I was able to study and understand this process because of the number of gifted networkers I counseled and the fact that I could ask probing questions about how they did what they did, who they met with, and what they said to open up opportunities. I write about this approach to job search in my new book Job Quest: How to Become the Insider Who Gets Hired.
The approach is predicated on authentic friendship and generosity. It is not all about you getting a job, in other words. A better way to think about productive networking for a job is that it is about you, at least in part, adding value in your industry, field, or specialty. What the naturally good networkers are doing is asking for help to understand the lay of the land, learn the gossip, rumors, oral history and on-the-ground information about what is happening in the targeted field or industry. They are learning about workplaces that are busy and active and growing and good places to work. They are not using the “J” word too soon (jobs). They are giving to others without an expectation of a quid pro quo return on the investment by creating connections for themselves and others, and giving people gifts of information, support, help, opportunities to promote themselves, and small tangible gifts when appropriate. The attitude is different. The mindset is different. And the result is a series of in-person vetting meetings (breakfast, lunch, dinner, coffee) with key people who size up the candidate and report back to the workplace or notify other people in the industry who might like to meet this person. Emotional intelligence is very important in this process.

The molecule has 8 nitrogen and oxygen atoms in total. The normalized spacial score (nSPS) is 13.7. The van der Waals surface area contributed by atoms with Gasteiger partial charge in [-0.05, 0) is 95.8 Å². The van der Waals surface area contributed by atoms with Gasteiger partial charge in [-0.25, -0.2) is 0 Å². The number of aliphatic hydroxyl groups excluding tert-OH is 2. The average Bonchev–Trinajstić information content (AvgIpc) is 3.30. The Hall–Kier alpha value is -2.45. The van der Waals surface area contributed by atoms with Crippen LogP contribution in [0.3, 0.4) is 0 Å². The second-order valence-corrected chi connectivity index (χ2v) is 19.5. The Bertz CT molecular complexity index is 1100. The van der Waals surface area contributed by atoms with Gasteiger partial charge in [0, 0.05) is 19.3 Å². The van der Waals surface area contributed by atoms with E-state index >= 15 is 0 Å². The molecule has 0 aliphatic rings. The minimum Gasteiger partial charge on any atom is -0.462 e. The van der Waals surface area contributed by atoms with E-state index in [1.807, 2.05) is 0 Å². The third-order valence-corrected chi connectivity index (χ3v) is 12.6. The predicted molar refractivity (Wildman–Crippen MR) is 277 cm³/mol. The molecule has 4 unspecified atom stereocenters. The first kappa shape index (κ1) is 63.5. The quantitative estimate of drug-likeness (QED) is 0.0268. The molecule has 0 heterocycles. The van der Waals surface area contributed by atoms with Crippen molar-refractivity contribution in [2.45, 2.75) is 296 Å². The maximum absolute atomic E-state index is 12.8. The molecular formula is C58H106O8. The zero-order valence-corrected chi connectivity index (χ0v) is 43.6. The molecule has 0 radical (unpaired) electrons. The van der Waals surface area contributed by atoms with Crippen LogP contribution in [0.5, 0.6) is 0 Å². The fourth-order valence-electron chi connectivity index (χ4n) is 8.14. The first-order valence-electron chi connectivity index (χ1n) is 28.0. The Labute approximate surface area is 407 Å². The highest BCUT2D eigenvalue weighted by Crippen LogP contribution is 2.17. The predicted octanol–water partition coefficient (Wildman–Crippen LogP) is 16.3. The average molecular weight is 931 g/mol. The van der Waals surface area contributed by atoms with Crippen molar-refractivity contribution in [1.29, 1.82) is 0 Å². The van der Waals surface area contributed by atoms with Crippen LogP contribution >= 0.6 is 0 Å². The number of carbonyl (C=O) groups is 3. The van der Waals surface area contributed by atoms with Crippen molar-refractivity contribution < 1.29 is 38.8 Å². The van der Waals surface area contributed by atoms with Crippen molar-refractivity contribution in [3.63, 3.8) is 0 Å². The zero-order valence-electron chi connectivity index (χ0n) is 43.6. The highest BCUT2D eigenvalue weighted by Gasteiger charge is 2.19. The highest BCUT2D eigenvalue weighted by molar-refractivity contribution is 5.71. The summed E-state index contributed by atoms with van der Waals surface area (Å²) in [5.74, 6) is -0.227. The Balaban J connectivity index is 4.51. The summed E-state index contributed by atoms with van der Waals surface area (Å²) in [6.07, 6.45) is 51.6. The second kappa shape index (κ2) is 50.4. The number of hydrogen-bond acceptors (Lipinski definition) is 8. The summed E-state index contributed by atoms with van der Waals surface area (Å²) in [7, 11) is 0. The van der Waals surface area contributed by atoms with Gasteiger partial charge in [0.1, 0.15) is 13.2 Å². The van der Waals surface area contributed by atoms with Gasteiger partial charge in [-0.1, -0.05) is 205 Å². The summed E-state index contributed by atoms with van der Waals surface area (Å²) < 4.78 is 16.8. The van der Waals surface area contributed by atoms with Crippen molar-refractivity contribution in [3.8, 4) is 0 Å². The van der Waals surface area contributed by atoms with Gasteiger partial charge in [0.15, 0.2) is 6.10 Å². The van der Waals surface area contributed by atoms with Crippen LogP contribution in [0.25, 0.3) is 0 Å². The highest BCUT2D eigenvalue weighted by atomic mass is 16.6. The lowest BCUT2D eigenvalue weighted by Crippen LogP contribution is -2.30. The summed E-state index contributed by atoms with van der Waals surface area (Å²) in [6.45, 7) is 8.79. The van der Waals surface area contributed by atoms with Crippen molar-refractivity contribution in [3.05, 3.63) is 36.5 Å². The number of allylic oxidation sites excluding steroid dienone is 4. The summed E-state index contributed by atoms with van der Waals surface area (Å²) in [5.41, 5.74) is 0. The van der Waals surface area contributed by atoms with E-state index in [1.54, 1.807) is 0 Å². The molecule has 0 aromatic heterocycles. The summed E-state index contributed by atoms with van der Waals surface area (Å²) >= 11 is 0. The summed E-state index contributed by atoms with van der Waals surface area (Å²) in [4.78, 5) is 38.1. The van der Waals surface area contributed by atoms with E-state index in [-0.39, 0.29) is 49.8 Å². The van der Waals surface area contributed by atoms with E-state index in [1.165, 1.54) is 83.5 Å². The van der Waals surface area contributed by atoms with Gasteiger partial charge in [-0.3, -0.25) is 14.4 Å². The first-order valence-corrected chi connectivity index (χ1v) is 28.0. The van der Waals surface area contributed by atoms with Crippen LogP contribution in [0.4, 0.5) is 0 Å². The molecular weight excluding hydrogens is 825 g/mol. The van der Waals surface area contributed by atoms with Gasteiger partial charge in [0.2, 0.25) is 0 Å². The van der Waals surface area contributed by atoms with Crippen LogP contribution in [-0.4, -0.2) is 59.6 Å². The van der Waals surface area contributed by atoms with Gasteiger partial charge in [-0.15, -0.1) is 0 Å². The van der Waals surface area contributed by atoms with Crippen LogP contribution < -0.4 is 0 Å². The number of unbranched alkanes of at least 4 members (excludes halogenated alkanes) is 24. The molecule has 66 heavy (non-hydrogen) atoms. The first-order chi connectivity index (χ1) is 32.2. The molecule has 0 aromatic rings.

Part of emotional intelligence is realizing that it is likely to be offensive if you ask for an insider advantage without having a relationship that supports an endorsement. Endorsements are the result of personal knowledge and they usually have to be developed in person. The best endorsement is one where the person knows you, likes you, knows your work and work ethic, knows someone inside the workplace, and is happy to vouch for you. But even if the person only knows you and likes you, and knows someone inside the workplace and is happy to vouch for you, that more limited endorsement can still be very helpful for a jobseeker who would like to be invited in for an interview or a vetting meeting with a key person or people connected to the workplace.
I have seen good networkers create opportunities through this process of rapid relationship building that have led to endorsements behind the scenes at the workplaces that resulted in job offers. Those doors would not have been opened if that jobseeker had used a direct assault without an authentic personal connection.